History of anaesthesia

Anaesthesia refers to the practice of blocking the feeling of pain to allow medical and surgical procedures to be undertaken without pain.

 

An ancient Italian practice was to cover a patient’s head with a wooden bowl and beat on it repeatedly until the patient lost consciousness. Presumably this method resulted in a number of side-effects the patient would not have found beneficial.

 

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Opium and alcohol were regularly used to produce insensibility, both of which also had a number of negative side effects and neither could dull the pain completely. Few operations were possible and speed was the determinant of a successful surgeon. Patients were often tied or held down and the abdomen, chest and skull were effectively inoperable. Surgery was a last, and extremely painful, resort.

 

On October 16, 1846, an American dentist, William Morton, proved to the world that ether causes complete insensibility to pain during an operation performed in front of a crowd of doctors and students at the Massachusetts General Hospital. Morton instructed the patient to inhale the ether vapour and, once the patient was suitably sedated, a tumour was removed from his neck. The patient felt no pain. 

 

This demonstration transformed medical practice.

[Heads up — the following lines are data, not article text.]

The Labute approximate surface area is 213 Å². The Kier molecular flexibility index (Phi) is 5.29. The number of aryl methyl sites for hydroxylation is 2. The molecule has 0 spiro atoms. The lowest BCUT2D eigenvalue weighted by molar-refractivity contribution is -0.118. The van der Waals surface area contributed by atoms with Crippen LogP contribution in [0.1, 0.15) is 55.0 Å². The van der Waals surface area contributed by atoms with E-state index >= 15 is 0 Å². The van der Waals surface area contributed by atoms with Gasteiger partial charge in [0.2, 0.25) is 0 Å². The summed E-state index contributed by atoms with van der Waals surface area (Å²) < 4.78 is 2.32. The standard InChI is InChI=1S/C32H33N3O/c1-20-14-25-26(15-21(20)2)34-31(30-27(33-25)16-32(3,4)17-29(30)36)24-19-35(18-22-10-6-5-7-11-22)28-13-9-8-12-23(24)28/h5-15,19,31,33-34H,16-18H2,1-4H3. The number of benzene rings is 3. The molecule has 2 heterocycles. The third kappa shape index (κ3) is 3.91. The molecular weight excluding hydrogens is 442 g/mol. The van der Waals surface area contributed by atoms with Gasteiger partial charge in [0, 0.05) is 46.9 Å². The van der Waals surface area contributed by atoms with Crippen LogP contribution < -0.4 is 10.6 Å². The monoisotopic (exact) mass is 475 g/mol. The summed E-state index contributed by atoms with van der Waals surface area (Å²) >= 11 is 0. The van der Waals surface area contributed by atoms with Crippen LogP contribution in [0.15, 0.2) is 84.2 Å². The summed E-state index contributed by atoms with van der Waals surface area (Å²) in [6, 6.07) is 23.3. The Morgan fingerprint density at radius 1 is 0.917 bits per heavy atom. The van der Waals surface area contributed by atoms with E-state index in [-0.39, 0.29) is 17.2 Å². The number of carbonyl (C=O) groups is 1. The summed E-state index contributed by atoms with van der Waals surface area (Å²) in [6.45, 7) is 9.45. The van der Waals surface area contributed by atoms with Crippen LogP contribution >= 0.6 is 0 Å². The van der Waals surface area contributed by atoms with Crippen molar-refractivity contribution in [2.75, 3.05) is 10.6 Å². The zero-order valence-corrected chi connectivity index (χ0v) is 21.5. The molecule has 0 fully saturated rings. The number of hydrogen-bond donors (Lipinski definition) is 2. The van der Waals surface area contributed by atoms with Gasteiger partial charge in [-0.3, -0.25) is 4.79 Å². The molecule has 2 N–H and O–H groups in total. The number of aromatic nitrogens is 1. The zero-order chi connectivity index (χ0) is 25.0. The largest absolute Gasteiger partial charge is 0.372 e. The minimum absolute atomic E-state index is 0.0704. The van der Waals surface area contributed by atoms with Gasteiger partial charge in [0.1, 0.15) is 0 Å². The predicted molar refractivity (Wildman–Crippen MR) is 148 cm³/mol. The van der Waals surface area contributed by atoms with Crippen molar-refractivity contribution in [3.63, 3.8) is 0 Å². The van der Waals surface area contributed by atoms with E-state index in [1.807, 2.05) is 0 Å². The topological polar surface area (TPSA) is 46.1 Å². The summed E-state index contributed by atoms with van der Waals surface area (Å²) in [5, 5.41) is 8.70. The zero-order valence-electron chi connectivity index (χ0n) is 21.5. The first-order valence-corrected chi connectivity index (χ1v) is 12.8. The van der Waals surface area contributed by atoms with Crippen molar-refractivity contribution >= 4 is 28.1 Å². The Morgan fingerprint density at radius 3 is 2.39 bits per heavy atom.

News of Morton’s demonstration spread quickly in the pre-technological world. Within two months, London doctors Francis Boott and James Robinson had performed a tooth extraction using ether and two days after that, Robert Liston performed an amputation. Their exploits were written up the following January in the London Illustrated News which reached Australia in May 1847.

 

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Launceston doctor, William Russ Pugh, and Sydney dentist, John Belisario, fashioned ether inhalers based on the diagram in the newspaper. On June 7, 1847, Pugh successfully performed two operations under ether anaesthesia while Belisario performed two dental surgeries. Both had journalists present.

 

Ether was first used in New Zealand on September 27, 1847, when Colonial Surgeon James Patrick Fitzgerald performed a dental extraction on a prisoner at the Wellington gaol.

 

On the same day, Fitzgerald also performed New Zealand’s first general surgical operation on an anaesthetised patient. During both procedures, the ether was administered by Mr James Marriott, an optical instrument maker, using a vapouriser of his own design.

 

Ether anaesthesia not only resulted in a better surgical experience for the patient, it also allowed doctors time during surgery to develop more refined and complex surgical skills.

 

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